Novel approach that uses PET scan to Personalize Cancer Treatment

Synthesis and Biologic Evaluation of a Novel 18F-Labeled Adnectin as a PET Radioligand for Imaging PD-L1 Expression.

Representative whole-body PET (maximal intensity projection) images of kidneys and spleen 90 minutes post injection of 18F-BMS-986192 only (left) and of 18F-BMS-986192 and co-administration of 1 mg/kg BMS-986192 in the same monkey (center). Representative anti-PD-L1 immunohistochemistry of healthy monkey spleen tissue (right). Credit: D Donnelly et al., Bristol-Myers Squibb Pharmaceutical Research and Development, Princeton, N.J.
Representative whole-body PET (maximal intensity projection) images of kidneys and spleen 90 minutes post injection of 18F-BMS-986192 only (left) and of 18F-BMS-986192 and co-administration of 1 mg/kg BMS-986192 in the same monkey (center). Representative anti-PD-L1 immunohistochemistry of healthy monkey spleen tissue (right). Credit: D Donnelly et al., Bristol-Myers Squibb Pharmaceutical Research and Development, Princeton, N.J.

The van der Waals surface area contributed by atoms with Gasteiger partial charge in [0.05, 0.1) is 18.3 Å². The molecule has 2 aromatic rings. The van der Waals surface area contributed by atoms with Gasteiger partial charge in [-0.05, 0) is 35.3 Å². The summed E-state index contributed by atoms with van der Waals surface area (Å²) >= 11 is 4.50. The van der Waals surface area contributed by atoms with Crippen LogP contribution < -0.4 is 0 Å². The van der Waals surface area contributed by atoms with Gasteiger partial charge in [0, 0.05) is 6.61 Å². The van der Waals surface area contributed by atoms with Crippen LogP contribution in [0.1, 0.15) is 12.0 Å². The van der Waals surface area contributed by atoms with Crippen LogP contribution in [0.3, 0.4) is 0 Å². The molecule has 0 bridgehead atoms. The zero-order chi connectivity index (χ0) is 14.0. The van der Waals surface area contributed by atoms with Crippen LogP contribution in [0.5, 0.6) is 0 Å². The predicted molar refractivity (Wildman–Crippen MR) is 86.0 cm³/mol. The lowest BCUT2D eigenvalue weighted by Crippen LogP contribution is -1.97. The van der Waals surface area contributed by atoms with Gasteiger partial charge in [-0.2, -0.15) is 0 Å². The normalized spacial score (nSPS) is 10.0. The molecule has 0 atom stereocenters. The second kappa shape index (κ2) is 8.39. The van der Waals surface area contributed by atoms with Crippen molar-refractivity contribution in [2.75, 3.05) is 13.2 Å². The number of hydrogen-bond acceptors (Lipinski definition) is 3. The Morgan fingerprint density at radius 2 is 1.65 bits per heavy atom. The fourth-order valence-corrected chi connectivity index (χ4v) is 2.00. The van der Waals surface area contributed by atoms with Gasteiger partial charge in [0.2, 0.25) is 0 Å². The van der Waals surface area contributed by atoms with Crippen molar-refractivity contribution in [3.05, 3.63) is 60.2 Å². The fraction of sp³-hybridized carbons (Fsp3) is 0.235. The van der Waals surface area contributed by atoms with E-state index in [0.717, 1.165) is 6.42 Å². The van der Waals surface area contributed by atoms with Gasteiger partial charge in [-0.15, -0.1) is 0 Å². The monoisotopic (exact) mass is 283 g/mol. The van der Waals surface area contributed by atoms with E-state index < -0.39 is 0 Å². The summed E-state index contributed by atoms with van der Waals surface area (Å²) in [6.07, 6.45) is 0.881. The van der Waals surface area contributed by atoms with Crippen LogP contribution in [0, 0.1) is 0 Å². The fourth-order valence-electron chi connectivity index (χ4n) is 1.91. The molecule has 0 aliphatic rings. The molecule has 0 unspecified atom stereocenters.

A healthy immune system strikes a harmony between destroying infections and cancers and not blowing up to harm one’s own particular tissue. Immune checkpoints help control the resistant reaction, yet tumors misuse these checkpoint pathways by communicating exceptional proteins that sidestep antitumor insusceptible reactions. One noteworthy checkpoint inhibitor pathway is the PD-1 pathway, and its ligand is PD-L1.

Now SNMMI scientists reported that they have devised same-day, noninvasive positron emission tomography (PET)-based imaging approach to assess PD-L1 positive tumors. In this approach, the PD-L1 ligand, which enables cancer to evade a person’s immune system, has been successfully targeted for the first time with a fluorine-18 (18F)-labeled PD-L1 radioligand.

David J. Donnelly, Ph.D., at Bristol-Myers Squibb Research said, “This approach represents an opportunity for physicians to noninvasively assess all of a patient’s tumors for PD-L1 expression with a single PET scan and timely readout. This may help guide treatment decisions and assess treatment response, to help identify the right treatment for the right patient at the right time and right dose.”

Scientists labeled anti-PD-L1 adnectin with 18F to generate 18F-BMS-986192. They then evaluated it for distribution, binding, and radiation dosimetry in healthy cynomolgus monkey. Scientists found that the feasibility of the approach and the radiation dosimetry estimates indicate that the tracer is safe to administer in human studies.

The study is presented in the featured article of The Journal of Nuclear Medicine’s March issue.